Determining the Mechanism and Therapeutic Efficacy of the LIPIN-1 Modifier on Cerebellar Neurodegeneration in Niemann-Pick Type C Disease
Research For Life
Reports of research work funded by grants prior to 2016
School of Biological Sciences
Niemann-Pick type C (NPC) disease is a fatal, paediatric neurodegenerative disease due to lysosomal accumulation of cholesterol and sphingolipids. Currently, there is no FDA-approved therapy to treat NPC disease. In 2011, our laboratory reported the amelioration of the lipid accumulation in NPC patient fibroblasts with a drug that is FDA-approved to treat cancer; however, in subsequent studies in our laboratory, we have determined that this drug does not ameliorate neurodegeneration in the Npc1-/- mouse model of NPC disease. Thus, other candidate therapies must be identified. The objectives of this project were to test the therapeutic efficacy of the lipin-1 modifier of NPC disease, a modifier that I have identified and have not yet published. I have completed a significant portion of these aims with WMRF funding and anticipate publishing these results in the next six months. Specifically, my progress with the WMRF funding is the following:
To identify the mechanism by which murine lipin-1 exacerbates NPC disease severity. We crossed the Npc1+/- mice with the Lpin1+/- mice to generate Npc1-/- Lpin1-/- mice. We recovered only 8 out of 299 Npc1-/- Lpin1-/- animals, a result that is not significantly consistent with the expected Mendelian ratio of recovering one double mutant every 16 births (χ2 test, P = 0.0107), suggesting the lipin-1 deficiency causes embryonic lethality of the Npc1-/- mice. Of the 8 Npc1-/- Lpin1-/- mice that did survive, these animals died between pre-birth and six weeks, a lifespan that is significantly shorter than the 10-12 week lifespan of the Npc1-/- mouse and the 44-48 week lifespan of the Lpin1-/- mouse. In addition to exacerbated lethality, the Npc1-/- Lpin1-/- animals exhibited enhanced motor function decline compared to their parental single mutant animals, though this was not quantified given there were not enough Npc1-/- Lpin1-/- animals, due to the exacerbated lethality, to commit to the training time required for a balance beam assay conducted weekly starting at week three. To examine cells regulating ataxia, we visualised the Purkinje cell layer in the cerebellum. At P44, the Purkinje cell layer is not observed in the Npc1-/- Lpin1-/- animal while it is observed in the WT, Npc1-/-, and Lpin1-/- mice, a result that is in agreement with the exacerbated motor function deficit. In summary, we demonstrate that lipin-1 deficiency exacerbates NPC disease phenotypes in the Npc1-/- mouse.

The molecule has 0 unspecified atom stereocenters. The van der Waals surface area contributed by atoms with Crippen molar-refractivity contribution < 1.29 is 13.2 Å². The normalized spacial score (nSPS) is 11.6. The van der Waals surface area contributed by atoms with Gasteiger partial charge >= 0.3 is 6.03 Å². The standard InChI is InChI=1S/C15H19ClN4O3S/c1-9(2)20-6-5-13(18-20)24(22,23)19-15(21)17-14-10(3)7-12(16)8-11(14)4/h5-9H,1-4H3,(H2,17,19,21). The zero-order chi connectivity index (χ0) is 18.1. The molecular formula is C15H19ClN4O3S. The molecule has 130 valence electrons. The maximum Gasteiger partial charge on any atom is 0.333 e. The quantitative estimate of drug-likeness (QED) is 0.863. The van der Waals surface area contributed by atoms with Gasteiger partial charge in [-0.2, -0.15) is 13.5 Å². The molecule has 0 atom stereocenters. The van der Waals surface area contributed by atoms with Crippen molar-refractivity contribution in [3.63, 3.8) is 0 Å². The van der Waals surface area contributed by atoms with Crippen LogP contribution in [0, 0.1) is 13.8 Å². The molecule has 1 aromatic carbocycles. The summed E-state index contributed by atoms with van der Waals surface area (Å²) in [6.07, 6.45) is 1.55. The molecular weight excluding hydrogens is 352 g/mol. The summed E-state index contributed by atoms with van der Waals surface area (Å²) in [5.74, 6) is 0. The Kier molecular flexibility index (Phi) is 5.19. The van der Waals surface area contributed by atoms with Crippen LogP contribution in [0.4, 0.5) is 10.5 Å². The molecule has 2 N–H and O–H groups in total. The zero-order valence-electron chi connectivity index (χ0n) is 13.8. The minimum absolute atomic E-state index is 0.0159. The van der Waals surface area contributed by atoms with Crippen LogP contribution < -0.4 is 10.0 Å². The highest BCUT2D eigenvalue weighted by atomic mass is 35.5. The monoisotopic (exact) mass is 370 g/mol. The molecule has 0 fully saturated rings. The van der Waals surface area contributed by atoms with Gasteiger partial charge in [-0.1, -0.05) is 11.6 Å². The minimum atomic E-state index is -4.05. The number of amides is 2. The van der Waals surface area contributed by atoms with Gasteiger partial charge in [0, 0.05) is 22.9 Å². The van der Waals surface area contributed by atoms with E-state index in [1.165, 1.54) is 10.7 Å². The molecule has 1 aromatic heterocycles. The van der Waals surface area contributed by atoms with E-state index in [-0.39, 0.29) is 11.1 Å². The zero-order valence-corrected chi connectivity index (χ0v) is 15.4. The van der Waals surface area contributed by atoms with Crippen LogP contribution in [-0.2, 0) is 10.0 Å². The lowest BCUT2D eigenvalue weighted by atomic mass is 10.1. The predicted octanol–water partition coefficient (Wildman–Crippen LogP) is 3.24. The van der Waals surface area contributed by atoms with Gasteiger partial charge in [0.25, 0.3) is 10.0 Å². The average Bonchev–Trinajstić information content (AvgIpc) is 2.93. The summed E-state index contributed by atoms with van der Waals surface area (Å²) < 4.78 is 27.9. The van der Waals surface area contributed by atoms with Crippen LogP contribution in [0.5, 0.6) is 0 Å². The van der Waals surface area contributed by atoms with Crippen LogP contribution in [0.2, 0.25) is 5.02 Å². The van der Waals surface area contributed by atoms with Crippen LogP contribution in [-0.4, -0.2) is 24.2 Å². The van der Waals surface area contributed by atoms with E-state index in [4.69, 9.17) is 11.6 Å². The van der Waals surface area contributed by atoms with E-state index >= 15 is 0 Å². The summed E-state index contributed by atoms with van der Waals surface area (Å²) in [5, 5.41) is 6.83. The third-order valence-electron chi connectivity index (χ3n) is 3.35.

Given the recent observation that lipin-1 is required for macroautophagy in muscle cells and the previous demonstrations of macroautophagic defects in NP-C disease, we hypothesized that macroautophagy was a mechanism underlying the lipin-mediated exacerbation of NP-C disease. Macroautophagy is a fundamental cellular process in which cytosolic proteins and organelles are engulfed by an autophagosome in the cytoplasm and degraded in the lysosome. We quantified the induction of macroautophagy by examining levels of the autophagosome marker, microtubule-associated protein-1 light chain 3 (LC3-II). In the liver, LC3-II levels were significantly increased in each of the Lpin1-/- and Npc1-/- animals compared to WT animals by 1.8- and 2.9-fold, respectively. LC3-II levels were further increased in the Npc1-/- Lpin1-/- animals by 31.3-, 17.2-, and 10.5-fold compared to WT, Lpin1-/-, and Npc1-/- animals, respectively (Fig. 1). In the cerebellum, LC3-II levels were not significantly increased in the Lpin1-/- animals and were significantly increased by 119-fold in the Npc1-/- animals compared to WT animals. Strikingly in the Npc1-/- Lpin1-/- animals, LC3-II was increased 215-fold compared to WT and 1.8-fold compared to Npc1-/- animals (Fig. 1). These results demonstrate that lipin-1 deficiency dramatically exacerbates the macroautophagic defect in the liver and cerebellum of Npc1-/- animals.